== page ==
Maple Leaf claimed that the Walsall bakery, which manufactures sliced bread, was no longer profitable.
The firm said that negotiations with potential buyers had been unsuccessful, leaving it with no other option but to close the site.
Paul Clipson, the firm’s HR director told FoodManufacture.co.uk: “Due to a shift in Maple Leaf's focus to the premium bakery sector, the Walsall site will be closing at the end of March.
“The plant is not profitable, and there has been no further interest from potential buyers. After six years, the factory no longer fits in with the business agenda of Maple Leaf.”
The Bakers, Food and Allied Workers union's regional officer John Higgins, said that the union felt the consultation process had been “handled very badly”, although he accepted the decision was inevitable in the absence of a buyer.
“The workers are very annoyed,” said Higgins. “Long-time service workers, and people of age will find it difficult to find a job if the site is closed," He added.
“With possible deals to buy the site falling through, it seems nigh on impossible for the workers to continue at the site.”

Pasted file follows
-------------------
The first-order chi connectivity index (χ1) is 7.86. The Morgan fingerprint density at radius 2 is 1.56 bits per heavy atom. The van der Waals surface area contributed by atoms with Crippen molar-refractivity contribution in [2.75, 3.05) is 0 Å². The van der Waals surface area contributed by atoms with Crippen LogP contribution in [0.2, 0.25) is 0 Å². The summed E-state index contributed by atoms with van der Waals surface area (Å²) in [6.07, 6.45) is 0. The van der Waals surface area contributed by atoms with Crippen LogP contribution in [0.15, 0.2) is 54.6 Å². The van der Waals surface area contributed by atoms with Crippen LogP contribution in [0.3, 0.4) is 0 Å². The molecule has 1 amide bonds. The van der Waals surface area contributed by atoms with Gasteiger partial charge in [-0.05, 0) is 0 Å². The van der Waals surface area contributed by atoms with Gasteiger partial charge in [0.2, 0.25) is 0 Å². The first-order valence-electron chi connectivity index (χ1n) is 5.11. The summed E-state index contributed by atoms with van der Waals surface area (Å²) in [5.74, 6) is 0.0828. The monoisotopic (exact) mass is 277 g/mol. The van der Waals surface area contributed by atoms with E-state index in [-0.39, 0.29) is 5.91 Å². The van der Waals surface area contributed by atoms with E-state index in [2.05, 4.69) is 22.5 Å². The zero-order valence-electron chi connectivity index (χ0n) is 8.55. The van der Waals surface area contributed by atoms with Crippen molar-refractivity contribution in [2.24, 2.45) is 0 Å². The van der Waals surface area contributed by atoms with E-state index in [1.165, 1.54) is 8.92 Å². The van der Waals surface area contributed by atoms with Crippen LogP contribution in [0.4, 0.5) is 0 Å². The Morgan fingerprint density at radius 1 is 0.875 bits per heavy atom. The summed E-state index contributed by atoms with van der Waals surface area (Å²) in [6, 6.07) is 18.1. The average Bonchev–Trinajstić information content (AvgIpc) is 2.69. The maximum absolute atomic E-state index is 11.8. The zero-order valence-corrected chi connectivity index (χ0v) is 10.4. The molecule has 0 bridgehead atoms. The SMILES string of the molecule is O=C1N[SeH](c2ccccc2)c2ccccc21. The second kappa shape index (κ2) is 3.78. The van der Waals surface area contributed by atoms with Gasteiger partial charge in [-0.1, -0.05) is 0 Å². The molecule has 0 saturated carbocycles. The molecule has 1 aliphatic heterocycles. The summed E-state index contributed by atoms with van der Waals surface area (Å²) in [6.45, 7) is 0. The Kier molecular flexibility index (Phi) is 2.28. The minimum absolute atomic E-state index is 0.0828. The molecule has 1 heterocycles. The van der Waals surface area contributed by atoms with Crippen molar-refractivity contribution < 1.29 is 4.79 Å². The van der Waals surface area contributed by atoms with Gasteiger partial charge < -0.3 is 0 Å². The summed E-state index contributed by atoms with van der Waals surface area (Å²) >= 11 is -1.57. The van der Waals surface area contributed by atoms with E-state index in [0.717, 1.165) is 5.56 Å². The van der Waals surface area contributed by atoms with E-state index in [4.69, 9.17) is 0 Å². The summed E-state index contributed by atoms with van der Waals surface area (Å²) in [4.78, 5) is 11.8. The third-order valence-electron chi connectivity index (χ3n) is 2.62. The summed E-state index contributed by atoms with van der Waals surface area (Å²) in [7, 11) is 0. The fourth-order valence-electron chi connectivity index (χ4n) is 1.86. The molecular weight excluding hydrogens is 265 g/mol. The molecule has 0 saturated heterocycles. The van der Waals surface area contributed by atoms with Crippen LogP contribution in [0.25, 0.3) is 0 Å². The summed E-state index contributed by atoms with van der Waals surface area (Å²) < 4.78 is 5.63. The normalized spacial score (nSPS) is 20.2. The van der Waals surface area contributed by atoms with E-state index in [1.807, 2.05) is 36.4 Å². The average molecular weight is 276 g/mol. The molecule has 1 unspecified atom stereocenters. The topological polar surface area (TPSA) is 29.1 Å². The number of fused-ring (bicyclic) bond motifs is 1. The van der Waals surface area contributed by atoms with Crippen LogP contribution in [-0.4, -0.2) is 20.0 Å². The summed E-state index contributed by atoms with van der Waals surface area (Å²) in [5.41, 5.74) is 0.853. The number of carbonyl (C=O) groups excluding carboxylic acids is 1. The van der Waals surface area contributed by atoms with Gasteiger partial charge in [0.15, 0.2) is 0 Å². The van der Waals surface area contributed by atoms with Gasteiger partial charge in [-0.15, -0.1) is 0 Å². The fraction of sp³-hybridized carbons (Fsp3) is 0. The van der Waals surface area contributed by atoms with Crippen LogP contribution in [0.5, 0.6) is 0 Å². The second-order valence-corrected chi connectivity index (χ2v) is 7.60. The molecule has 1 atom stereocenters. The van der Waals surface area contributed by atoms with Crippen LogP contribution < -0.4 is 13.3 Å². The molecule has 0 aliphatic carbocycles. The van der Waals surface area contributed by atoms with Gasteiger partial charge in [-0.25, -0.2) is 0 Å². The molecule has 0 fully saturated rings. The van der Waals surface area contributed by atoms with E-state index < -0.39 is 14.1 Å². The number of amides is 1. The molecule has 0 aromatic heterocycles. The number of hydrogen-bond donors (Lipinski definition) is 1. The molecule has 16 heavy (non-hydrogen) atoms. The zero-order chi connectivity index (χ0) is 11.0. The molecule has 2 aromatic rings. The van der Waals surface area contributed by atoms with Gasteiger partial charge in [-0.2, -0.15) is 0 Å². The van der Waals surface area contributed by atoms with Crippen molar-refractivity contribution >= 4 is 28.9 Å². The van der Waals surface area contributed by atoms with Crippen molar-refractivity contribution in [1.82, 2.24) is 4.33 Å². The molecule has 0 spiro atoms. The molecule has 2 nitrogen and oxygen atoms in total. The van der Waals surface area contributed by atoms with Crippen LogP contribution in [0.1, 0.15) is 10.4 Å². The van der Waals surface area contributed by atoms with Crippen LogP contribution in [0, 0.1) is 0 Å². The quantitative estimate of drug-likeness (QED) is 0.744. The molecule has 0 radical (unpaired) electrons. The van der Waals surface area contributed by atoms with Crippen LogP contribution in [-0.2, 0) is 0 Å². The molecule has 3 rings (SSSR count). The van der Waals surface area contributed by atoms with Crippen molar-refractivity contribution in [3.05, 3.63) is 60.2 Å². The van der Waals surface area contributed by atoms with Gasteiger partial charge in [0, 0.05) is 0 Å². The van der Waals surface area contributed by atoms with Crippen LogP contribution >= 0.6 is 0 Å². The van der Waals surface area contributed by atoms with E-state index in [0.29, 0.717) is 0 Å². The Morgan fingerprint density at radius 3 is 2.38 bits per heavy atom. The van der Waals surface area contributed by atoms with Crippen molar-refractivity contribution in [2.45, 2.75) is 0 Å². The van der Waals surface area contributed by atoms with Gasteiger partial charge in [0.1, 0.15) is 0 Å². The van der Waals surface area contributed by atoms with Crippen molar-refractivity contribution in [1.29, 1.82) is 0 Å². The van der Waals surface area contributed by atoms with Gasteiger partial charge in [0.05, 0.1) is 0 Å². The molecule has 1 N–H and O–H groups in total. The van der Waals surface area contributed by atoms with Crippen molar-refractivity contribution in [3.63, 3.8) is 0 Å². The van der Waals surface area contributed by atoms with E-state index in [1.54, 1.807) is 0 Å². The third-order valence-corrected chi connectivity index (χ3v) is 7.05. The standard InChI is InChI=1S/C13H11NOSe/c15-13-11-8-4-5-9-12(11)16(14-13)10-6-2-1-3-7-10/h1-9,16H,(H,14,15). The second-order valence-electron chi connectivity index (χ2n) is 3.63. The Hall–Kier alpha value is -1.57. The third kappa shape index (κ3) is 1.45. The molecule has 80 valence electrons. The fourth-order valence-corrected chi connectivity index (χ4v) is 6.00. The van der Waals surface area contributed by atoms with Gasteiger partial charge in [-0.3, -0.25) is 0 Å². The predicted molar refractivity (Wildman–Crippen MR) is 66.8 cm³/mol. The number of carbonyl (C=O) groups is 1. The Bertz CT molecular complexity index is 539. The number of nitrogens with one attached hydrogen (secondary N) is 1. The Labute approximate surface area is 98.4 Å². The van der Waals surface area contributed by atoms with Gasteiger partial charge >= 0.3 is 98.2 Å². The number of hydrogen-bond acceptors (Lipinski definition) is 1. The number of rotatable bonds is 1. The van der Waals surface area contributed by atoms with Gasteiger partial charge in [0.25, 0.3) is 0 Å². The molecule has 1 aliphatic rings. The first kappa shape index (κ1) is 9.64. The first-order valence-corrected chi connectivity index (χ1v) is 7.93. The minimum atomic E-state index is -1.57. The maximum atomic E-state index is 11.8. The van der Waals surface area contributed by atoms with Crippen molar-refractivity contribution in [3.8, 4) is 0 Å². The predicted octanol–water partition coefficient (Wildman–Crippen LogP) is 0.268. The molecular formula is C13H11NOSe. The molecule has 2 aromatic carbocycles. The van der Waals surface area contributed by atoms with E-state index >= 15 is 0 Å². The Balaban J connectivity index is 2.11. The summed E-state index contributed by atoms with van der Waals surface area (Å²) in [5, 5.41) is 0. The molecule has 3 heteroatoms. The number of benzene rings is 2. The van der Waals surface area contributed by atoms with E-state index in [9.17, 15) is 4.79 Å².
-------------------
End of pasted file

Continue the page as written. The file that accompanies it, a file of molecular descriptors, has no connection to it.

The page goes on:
Those facing redundancy at the Walsall site, 190 paid workers, with the rest being management and technical staff.
Maple Leaf said it will now focus on new lines at its Rotherham and Maidstone sites, to continue with the production of bagels and croissants.
The firm's New York Bakery bagels make up 76% of all bagels sold in the UK. It sold 110M bagels last year.
In November 2011, the firm told FoodManufacture.co.uk that it was “very hopeful”, that a deal could be reached that would allow staff to keep their jobs. But it did not rule out the possibility of redundancies.
Early in the same month, the firm confirmed its intention to invest £11.5M infrastructural improvements and £3M on a communications project.